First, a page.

Science Curriculum

Science

Intent

At Parkland Primary School a high-quality Science curriculum provides the foundations for understanding the world through the specific disciplines of biology, chemistry and physics. Science has changed our lives and is vital to the worlds future prosperity, and all pupils are taught essential aspects of the knowledge, methods, processes and uses of science. Through building up a body of key foundational knowledge and concepts, pupils should be encouraged to recognise the power of rational explanation and develop a sense of excitement and curiosity about natural phenomena. They should be encouraged to understand how science can be used to explain what is occurring, predict how things will behave, and analyse causes.

 

Aims of a Science knowledge-led curriculum:

  • pupils develop scientific knowledge and conceptual understanding through the specific disciplines of biology, chemistry and physics
  • pupils develop understanding of the nature, processes and methods of science through different types of science enquiries that help them to answer scientific questions about the world around them
  • pupils are equipped with the scientific knowledge required to understand the uses and implications of science, today and for the future

Implementation

At Parkland Primary School, teachers work collaboratively using subject progression maps and knowledge mapping to coherently plan and sequence learning journeys designed to allow our pupils to gain cumulatively sufficient knowledge to ensure they are ready for the next stage of their education.

For each science unit we block learning and re-visit practice over time through a spaced practise approach as research suggests this will lead to better long-term retention of knowledge. Retrieval practice is a fundamental part of our Science curriculum as it is proven to strengthen memory and make it easier to retrieve the information later. Opportunities for retrieval practise occur in two places in the curriculum:

  • Daily review to activate prior learning forms the start of most lessons.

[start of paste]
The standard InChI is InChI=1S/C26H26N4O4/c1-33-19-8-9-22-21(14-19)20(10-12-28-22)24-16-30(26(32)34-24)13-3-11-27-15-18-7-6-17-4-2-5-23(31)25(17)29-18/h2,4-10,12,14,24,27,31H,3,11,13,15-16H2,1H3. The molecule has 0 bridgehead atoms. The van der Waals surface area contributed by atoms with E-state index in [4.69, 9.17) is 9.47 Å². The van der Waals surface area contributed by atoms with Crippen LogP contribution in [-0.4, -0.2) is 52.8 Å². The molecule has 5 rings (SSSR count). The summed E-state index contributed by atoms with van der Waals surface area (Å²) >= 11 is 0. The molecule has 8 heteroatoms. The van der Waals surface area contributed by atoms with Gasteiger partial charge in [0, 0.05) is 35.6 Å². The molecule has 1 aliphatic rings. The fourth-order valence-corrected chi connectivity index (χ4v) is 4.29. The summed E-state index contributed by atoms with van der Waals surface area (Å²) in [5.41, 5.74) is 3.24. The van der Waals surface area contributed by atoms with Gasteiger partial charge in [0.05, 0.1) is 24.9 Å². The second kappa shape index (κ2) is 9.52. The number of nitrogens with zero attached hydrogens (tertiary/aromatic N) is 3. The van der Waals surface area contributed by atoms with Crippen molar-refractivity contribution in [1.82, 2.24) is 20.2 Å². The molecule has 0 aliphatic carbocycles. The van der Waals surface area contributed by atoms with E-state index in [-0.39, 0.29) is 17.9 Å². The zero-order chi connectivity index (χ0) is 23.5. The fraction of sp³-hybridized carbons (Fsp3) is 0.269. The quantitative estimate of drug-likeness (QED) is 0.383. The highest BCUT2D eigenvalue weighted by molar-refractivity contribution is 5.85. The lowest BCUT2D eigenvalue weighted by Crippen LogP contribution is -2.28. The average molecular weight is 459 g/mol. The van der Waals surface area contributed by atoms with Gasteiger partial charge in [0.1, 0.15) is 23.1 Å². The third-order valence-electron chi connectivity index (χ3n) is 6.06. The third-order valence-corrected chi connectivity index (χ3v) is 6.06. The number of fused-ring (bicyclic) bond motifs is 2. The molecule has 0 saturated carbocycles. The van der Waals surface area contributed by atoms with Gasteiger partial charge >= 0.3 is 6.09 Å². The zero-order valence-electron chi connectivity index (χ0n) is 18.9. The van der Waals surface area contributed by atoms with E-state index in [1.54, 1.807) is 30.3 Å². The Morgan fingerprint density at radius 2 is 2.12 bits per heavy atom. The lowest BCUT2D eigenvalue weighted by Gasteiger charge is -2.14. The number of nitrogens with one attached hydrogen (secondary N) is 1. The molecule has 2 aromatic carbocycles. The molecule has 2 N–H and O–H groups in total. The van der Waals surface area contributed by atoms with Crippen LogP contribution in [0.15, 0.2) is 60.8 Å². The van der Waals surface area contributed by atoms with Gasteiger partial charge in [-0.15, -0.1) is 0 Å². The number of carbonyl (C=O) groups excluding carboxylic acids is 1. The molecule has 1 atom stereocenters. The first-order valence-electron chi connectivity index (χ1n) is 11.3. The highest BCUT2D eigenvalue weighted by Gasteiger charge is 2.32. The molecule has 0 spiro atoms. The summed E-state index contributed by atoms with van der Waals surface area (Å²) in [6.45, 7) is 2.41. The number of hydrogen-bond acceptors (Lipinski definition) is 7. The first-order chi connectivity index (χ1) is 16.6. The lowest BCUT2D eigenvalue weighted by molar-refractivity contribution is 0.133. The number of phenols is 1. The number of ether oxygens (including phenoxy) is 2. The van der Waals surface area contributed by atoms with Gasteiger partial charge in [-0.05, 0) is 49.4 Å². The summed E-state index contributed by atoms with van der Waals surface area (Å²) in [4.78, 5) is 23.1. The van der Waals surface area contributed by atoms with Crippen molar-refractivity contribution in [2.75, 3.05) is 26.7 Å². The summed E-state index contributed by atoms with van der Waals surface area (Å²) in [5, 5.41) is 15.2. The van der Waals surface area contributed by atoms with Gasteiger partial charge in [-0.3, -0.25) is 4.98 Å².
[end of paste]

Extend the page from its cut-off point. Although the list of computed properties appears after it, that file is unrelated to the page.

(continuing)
• Retrieval practice of non-negotiable taught knowledge will happen on three separate spaced occasions away from the point of teaching the topic. This should support children in securing long-term knowledge acquisition.

EYFS:

The EYFS Framework focuses the learning and development of children in the foundation years through seven areas of learning. The knowledge and skills taught in EYFS feed into the science curriculum but are not taught as subject specific. The most relevant early years outcomes for science are taken from the area of learning entitled, Understanding the World.

 

The knowledge and skills needed to achieve these outcomes are taught mostly through children playing and exploring during continuous provision times in the day. Teachers deliberately plan enhanced activities which give opportunities for children to learn through their own discovery. Some elements of Understanding the World are taught through teacher-led lessons which link to half-termly topics such as; All About Me and Where I live, Farming and Minibeasts.

 

KS1/ KS2: 

The Science curriculum is planned to build on previous learning of knowledge and skills, before developing new learning. Using the subject progression documents for both Science knowledge objectives and Working Scientifically skills, teachers plan science learning journeys. Teachers plan a science learning journey to include a pre-assessment or quiz of the childrens prior knowledge, which is then used to support the route of the journey. Learning journeys are taught in blocks of lessons and therefore Science is timetabled differently in each year group. Teaching Science as a block of lessons throughout a week or two, allows the children to master and deepen their scientific knowledge as they are encouraged to think scientifically and develop their skills, alongside mastering new knowledge. This is supported by carrying out low stake quizzes throughout the learning journeys and the use of knowledge organisers to clarify the knowledge needed to meet the learning objectives.

 

Impact

Assessing Progress

Pupils progress is assessed using regular formative assessment in lessons through strategies such as questioning, regular retrieval practice, quizzing, independent learning tasks and assessment of work in books and feedback.

The knowledge and skills for each topic is assessed more formally using knowledge-based quizzes and/or a high-quality independent skills application outcomes e.g. scientific investigation or report planned into the learning journey. Teachers will use this assessment to provide further feedback or re-teach concepts where necessary to close gaps and ensure pupils have mastered the curriculum content at that point. The aim is for the identified non-negotiable knowledge for Science to be retrieved on three separate spaced occasions from the point of teaching. The aim of this approach is to secure long-term knowledge acquisition and provide more summative assessment information to support teachers in tracking progress.

Tracking Pupil Progress:

In Science, pre and post assessments are used to assess the learning of each individual child. This may look different for each year group, depending on the scientific topic that they are studying at the time and what has been taught in previous year groups.

Individual progress is reported to parents through two termly Parents Evenings and an end of year report.

 

Overview of Progression in Knowledge

Parkland Working Scientifically progression document

Science Policy

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